Then, we examined the levels of several apoptosis related proteins in MCF-7-Pre and MCF-7-KD cells. Western blot analysis showed that dramatically increased expression of p53, p21 and Bax protein, and decreased expression of p-AKT and Bcl-2 in irradiated MCF-7-KD cells compared with those in irradiated MCF-7-Pre cells (Fig. 4). This data indicated that Bmi-1 depletion sensitizes radiotherapy through activating apoptosis pathway.


In this report, we present the first evidence that Bmi-1 was correlated with radiation response in MCF-7 breast cancer cells. We showed that Bmi-1 overexpression developed radiation resistance, whereas Bmi-1 inhibition significantly increased radiation sensitivity with a DER of 1.40 by radiation clonogenic survival assay. It suggested that Bmi-1 might play an important role in the regulation of cellular response to radiation in MCF-7 cells. Thus, the results underscore the importance of Bmi-1 targeting in combination with irradiation in tumor therapy. In our previous study, we showed that Bmi-1 could enhance the invasion and metastasis of human breast cancer and predicts poor survival, Bmi-1 silencing reverses the expression of EMT markers and inhibits the Akt/GSK3β/Snail pathway (30). EMT promotes radioresistance in human tumor cells (28,29), down-regulation of Bmi-1 could be a novel strategy to sensitize radiotherapy by reversing EMT in human breast cancer.

It is well known that DSBs are suggestive of critical lesions in DNA caused by ionizing radiation. DSB is the main mechanism of tumor cell death after irradiation, and some protein involve in DSB could be used as a prognostic predictor for cancer (35). The major cause of radiotherapy failure is the success of DSB repair in tumor cells, leading to prolonged tumor cell survival. Molecules that are involved in DSB repair may be potential prognostic markers for the prediction of radiotherapy outcome, and hence, for optimization of treatment. We found that Bmi-1 inhibition dramatically increased DSB and significantly decreased the rate of DNA DSB recovery induced by irradiation, suggesting a participation of Bmi-1 in DNA strand damage and repair. Studies have showed that increased p-Akt had been linked to decreased radiation responsiveness and inhibition of p-Akt have radiosensitizing effects in various malignancies (3639). Our study showed that p-Akt decreased after Bmi-1 inhibition, this might be one of reasons resulting in increased DSBs and decreased DSB repair in Bmi-1 knockdown cells.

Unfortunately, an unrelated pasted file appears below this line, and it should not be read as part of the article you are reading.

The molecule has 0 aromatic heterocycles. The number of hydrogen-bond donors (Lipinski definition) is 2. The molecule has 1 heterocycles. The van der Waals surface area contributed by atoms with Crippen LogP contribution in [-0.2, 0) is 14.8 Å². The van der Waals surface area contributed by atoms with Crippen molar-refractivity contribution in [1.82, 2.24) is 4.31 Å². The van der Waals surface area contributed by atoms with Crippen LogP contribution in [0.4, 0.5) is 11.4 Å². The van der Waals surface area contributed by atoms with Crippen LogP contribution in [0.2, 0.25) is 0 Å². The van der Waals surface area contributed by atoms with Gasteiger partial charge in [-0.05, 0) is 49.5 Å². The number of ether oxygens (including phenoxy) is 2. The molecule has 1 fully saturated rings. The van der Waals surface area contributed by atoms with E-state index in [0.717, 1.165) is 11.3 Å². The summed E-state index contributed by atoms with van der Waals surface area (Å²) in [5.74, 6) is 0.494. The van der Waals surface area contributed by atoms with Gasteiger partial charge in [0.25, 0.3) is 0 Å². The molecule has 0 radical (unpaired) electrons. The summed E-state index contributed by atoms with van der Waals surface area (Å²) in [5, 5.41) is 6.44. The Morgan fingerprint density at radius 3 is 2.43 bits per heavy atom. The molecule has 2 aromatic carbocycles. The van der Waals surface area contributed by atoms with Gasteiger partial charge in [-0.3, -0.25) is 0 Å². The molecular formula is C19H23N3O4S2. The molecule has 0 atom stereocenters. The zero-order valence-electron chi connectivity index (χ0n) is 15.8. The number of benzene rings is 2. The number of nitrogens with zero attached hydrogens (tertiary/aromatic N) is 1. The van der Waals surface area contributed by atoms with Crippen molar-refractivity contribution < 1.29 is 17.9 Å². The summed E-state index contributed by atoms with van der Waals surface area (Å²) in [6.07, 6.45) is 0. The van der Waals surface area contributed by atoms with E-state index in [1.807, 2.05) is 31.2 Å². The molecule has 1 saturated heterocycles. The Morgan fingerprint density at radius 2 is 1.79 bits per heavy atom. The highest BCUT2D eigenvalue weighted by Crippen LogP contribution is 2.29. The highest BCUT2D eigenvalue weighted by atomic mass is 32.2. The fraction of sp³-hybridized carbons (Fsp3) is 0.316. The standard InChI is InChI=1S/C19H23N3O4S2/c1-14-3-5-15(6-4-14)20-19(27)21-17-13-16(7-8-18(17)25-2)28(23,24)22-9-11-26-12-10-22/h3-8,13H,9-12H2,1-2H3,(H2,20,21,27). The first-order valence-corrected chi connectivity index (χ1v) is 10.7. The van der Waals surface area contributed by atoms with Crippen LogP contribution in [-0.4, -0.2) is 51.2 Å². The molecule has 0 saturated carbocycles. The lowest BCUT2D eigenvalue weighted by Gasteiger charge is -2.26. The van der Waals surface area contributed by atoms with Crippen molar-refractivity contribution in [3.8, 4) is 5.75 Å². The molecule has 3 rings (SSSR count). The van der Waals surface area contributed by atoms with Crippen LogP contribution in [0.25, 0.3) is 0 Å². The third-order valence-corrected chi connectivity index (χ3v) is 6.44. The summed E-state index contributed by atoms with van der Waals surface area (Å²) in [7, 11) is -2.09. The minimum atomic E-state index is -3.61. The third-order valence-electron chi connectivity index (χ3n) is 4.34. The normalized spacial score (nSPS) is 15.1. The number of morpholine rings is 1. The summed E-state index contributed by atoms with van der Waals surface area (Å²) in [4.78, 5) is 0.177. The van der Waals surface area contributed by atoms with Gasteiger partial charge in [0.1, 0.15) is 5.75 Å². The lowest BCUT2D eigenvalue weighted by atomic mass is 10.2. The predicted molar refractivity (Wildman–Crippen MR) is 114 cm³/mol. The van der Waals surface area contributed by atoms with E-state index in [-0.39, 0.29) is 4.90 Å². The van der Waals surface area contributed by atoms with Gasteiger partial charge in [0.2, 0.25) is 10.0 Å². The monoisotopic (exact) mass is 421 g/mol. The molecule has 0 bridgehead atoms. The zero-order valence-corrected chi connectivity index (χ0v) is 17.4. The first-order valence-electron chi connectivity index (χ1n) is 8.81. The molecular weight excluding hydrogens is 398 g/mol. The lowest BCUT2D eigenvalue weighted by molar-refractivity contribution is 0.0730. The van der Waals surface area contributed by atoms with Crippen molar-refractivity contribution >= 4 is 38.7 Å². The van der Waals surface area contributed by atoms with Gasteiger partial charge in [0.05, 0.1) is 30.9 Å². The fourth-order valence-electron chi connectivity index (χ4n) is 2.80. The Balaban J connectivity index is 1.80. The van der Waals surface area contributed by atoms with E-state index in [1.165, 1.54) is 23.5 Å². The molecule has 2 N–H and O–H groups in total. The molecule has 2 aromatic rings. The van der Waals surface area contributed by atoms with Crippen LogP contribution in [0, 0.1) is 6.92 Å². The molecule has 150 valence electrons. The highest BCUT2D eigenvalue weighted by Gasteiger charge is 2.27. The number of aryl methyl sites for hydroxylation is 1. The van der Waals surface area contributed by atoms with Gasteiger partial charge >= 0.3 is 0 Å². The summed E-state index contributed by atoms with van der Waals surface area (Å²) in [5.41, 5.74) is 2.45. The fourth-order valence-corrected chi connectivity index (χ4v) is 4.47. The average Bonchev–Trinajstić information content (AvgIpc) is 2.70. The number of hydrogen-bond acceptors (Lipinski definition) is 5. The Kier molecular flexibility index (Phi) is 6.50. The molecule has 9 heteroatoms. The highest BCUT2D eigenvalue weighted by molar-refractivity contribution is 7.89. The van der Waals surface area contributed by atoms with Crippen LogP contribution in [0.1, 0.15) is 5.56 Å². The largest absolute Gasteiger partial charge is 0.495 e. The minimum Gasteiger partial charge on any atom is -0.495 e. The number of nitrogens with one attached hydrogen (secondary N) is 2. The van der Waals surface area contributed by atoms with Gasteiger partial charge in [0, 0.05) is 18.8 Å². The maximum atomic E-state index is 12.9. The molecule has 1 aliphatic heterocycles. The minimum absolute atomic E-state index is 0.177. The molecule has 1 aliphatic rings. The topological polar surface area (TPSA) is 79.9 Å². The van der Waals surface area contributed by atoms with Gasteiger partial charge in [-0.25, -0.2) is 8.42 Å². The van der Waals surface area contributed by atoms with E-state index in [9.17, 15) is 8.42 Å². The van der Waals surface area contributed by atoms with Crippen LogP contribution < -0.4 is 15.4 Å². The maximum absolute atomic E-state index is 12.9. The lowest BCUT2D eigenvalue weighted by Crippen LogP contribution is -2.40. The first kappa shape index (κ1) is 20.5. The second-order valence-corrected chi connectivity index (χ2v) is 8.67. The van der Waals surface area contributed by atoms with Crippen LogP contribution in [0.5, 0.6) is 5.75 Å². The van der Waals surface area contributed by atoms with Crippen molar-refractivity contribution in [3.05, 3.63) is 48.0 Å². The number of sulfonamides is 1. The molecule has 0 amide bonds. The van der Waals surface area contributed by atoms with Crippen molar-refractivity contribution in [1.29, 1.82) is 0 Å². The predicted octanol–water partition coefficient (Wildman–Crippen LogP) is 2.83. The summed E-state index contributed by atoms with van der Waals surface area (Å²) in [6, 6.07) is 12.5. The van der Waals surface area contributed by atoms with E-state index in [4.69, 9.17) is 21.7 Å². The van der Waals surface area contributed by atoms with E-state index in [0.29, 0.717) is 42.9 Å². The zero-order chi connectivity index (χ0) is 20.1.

If complete DNA damage repair fails, apoptosis is triggered for the elimination of damaged cells. We noticed that the number of apoptotic cells in Bmi-1 knockdown cells was much higher compared with that in the controls using FACS analysis. The mechanism of Bmi-1 inhibition combined radiation induced apoptosis is complex. A possible reason is that mitochondria-dependent pathway for apoptosis was activated in response to combined Bmi-1 inhibition with ionizing radiation. In many tumor models of apoptosis, oxidative stress induced by ROS is a frequent mediator of apoptosis and produced massive cellular damage associated with lipid peroxidation, loss of mitochondrial membrane potential (ΔΨm), deletion of cellular antioxidants and Bax translocation to mitochondrial (4043). In this study, we found MCF-7 cell silencing of Bmi-1 seems to be more susceptible to cell death with loss of ΔΨm induced by irradiation (Fig. 3B and C). The underlying mechanism by which Bmi-1 inhibition induces loss of ΔΨm in MCF-7 cells remains undefined. Several mitochondrial proteins, including Bcl-2 and Bax, possible play important roles in the process. During apoptosis, the imbalance between the expression of anti- and pro-apoptotic proteins is important. Our data showed that Bmi-1 inhibition enhanced proapototic p53, p21 and Bax expression but decreased levels of the antiapoptotic proteins p-AKT and Bcl-2 expression compared with control cells following irradiation.

In conclusion, we report the enhanced radiosensitivity of a breast cancer cell line after Bmi-1 inhibition using shRNA. The increased sensitivity was associated with increased DSBs and decreased DSB repair. We also showed that combination Bmi-1 inhibition with irradiation could induce apoptosis, collapse of mitochondrial membrane potential, elevated p53, p21, Bax expresseion, and deceased Bcl-2 expression. Our results suggest that Bmi-1 inhibition play an additive effect to radiation therapy in MCF-7 mammary carcinoma cells providing a novel target for radio-sensitizing breast cancer.



B-cell-specific moloney murine leukemia virus integration site 1


epithelial-mesenchymal transition


DNA double strand break


knock down


glycogen synthase kinase 3β


protein kinase B



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Liu Z, Liu L, Xu L, Yi W, Tao Y, Tu Z, Li M, Zeng M and Xia Y: Bmi-1 induces radioresistance in MCF-7 mammary carcinoma cells. Oncol Rep 27: 1116-1122, 2012
Liu, Z., Liu, L., Xu, L., Yi, W., Tao, Y., Tu, Z. ... Xia, Y. (2012). Bmi-1 induces radioresistance in MCF-7 mammary carcinoma cells. Oncology Reports, 27, 1116-1122.
Liu, Z., Liu, L., Xu, L., Yi, W., Tao, Y., Tu, Z., Li, M., Zeng, M., Xia, Y."Bmi-1 induces radioresistance in MCF-7 mammary carcinoma cells". Oncology Reports 27.4 (2012): 1116-1122.
Liu, Z., Liu, L., Xu, L., Yi, W., Tao, Y., Tu, Z., Li, M., Zeng, M., Xia, Y."Bmi-1 induces radioresistance in MCF-7 mammary carcinoma cells". Oncology Reports 27, no. 4 (2012): 1116-1122.